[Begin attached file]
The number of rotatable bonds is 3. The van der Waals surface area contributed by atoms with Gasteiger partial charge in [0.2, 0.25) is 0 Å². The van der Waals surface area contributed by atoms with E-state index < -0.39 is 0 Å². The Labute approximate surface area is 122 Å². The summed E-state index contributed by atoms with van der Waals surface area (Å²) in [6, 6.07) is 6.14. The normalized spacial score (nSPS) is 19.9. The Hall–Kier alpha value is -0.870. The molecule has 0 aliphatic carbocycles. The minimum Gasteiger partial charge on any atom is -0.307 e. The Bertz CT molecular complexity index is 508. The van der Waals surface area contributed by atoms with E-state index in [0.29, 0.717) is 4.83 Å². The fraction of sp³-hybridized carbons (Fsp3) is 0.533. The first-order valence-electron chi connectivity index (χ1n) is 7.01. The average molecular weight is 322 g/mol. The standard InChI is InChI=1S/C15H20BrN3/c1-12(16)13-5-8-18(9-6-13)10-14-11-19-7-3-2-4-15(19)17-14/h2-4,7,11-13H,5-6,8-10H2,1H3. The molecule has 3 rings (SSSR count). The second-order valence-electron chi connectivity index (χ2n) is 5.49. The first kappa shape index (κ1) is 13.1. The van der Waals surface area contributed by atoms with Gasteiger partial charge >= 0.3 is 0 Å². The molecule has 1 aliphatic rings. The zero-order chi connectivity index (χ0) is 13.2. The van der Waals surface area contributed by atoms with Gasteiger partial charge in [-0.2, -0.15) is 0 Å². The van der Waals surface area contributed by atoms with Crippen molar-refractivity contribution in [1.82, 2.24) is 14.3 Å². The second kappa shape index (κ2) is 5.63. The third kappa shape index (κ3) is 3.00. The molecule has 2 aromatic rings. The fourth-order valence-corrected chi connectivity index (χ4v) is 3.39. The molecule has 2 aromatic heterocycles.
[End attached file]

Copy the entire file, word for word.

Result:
The number of rotatable bonds is 3. The van der Waals surface area contributed by atoms with Gasteiger partial charge in [0.2, 0.25) is 0 Å². The van der Waals surface area contributed by atoms with E-state index < -0.39 is 0 Å². The Labute approximate surface area is 122 Å². The summed E-state index contributed by atoms with van der Waals surface area (Å²) in [6, 6.07) is 6.14. The normalized spacial score (nSPS) is 19.9. The Hall–Kier alpha value is -0.870. The molecule has 0 aliphatic carbocycles. The minimum Gasteiger partial charge on any atom is -0.307 e. The Bertz CT molecular complexity index is 508. The van der Waals surface area contributed by atoms with E-state index in [0.29, 0.717) is 4.83 Å². The fraction of sp³-hybridized carbons (Fsp3) is 0.533. The first-order valence-electron chi connectivity index (χ1n) is 7.01. The average molecular weight is 322 g/mol. The standard InChI is InChI=1S/C15H20BrN3/c1-12(16)13-5-8-18(9-6-13)10-14-11-19-7-3-2-4-15(19)17-14/h2-4,7,11-13H,5-6,8-10H2,1H3. The molecule has 3 rings (SSSR count). The second-order valence-electron chi connectivity index (χ2n) is 5.49. The first kappa shape index (κ1) is 13.1. The van der Waals surface area contributed by atoms with Gasteiger partial charge >= 0.3 is 0 Å². The molecule has 1 aliphatic rings. The zero-order chi connectivity index (χ0) is 13.2. The van der Waals surface area contributed by atoms with Gasteiger partial charge in [-0.2, -0.15) is 0 Å². The van der Waals surface area contributed by atoms with Crippen molar-refractivity contribution in [1.82, 2.24) is 14.3 Å². The second kappa shape index (κ2) is 5.63. The third kappa shape index (κ3) is 3.00. The molecule has 2 aromatic rings. The fourth-order valence-corrected chi connectivity index (χ4v) is 3.39. The molecule has 2 aromatic heterocycles.